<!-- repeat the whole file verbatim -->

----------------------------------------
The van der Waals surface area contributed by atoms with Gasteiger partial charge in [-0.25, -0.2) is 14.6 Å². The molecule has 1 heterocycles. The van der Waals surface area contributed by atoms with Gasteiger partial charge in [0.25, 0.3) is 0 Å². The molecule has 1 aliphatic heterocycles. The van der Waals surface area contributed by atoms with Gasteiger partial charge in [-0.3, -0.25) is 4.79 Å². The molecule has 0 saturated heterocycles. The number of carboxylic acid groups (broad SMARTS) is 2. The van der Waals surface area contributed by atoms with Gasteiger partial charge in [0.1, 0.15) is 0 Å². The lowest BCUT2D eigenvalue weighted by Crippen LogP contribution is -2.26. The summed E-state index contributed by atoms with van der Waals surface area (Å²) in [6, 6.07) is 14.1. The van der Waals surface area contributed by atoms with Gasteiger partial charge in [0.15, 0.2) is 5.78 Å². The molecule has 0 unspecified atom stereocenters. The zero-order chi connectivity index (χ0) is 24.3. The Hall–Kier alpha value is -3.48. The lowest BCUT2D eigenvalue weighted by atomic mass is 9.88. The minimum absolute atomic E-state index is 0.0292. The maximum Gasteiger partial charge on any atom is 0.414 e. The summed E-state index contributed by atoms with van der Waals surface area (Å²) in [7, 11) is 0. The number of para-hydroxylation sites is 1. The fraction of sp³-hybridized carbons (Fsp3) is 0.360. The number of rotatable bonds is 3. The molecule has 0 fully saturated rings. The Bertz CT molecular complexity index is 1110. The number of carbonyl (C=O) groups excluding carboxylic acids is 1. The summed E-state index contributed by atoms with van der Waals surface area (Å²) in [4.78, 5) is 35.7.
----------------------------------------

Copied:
The van der Waals surface area contributed by atoms with Gasteiger partial charge in [-0.25, -0.2) is 14.6 Å². The molecule has 1 heterocycles. The van der Waals surface area contributed by atoms with Gasteiger partial charge in [0.25, 0.3) is 0 Å². The molecule has 1 aliphatic heterocycles. The van der Waals surface area contributed by atoms with Gasteiger partial charge in [-0.3, -0.25) is 4.79 Å². The molecule has 0 saturated heterocycles. The number of carboxylic acid groups (broad SMARTS) is 2. The van der Waals surface area contributed by atoms with Gasteiger partial charge in [0.1, 0.15) is 0 Å². The lowest BCUT2D eigenvalue weighted by Crippen LogP contribution is -2.26. The summed E-state index contributed by atoms with van der Waals surface area (Å²) in [6, 6.07) is 14.1. The van der Waals surface area contributed by atoms with Gasteiger partial charge in [0.15, 0.2) is 5.78 Å². The molecule has 0 unspecified atom stereocenters. The zero-order chi connectivity index (χ0) is 24.3. The Hall–Kier alpha value is -3.48. The lowest BCUT2D eigenvalue weighted by atomic mass is 9.88. The minimum absolute atomic E-state index is 0.0292. The maximum Gasteiger partial charge on any atom is 0.414 e. The summed E-state index contributed by atoms with van der Waals surface area (Å²) in [7, 11) is 0. The number of para-hydroxylation sites is 1. The fraction of sp³-hybridized carbons (Fsp3) is 0.360. The number of rotatable bonds is 3. The molecule has 0 fully saturated rings. The Bertz CT molecular complexity index is 1110. The number of carbonyl (C=O) groups excluding carboxylic acids is 1. The summed E-state index contributed by atoms with van der Waals surface area (Å²) in [4.78, 5) is 35.7.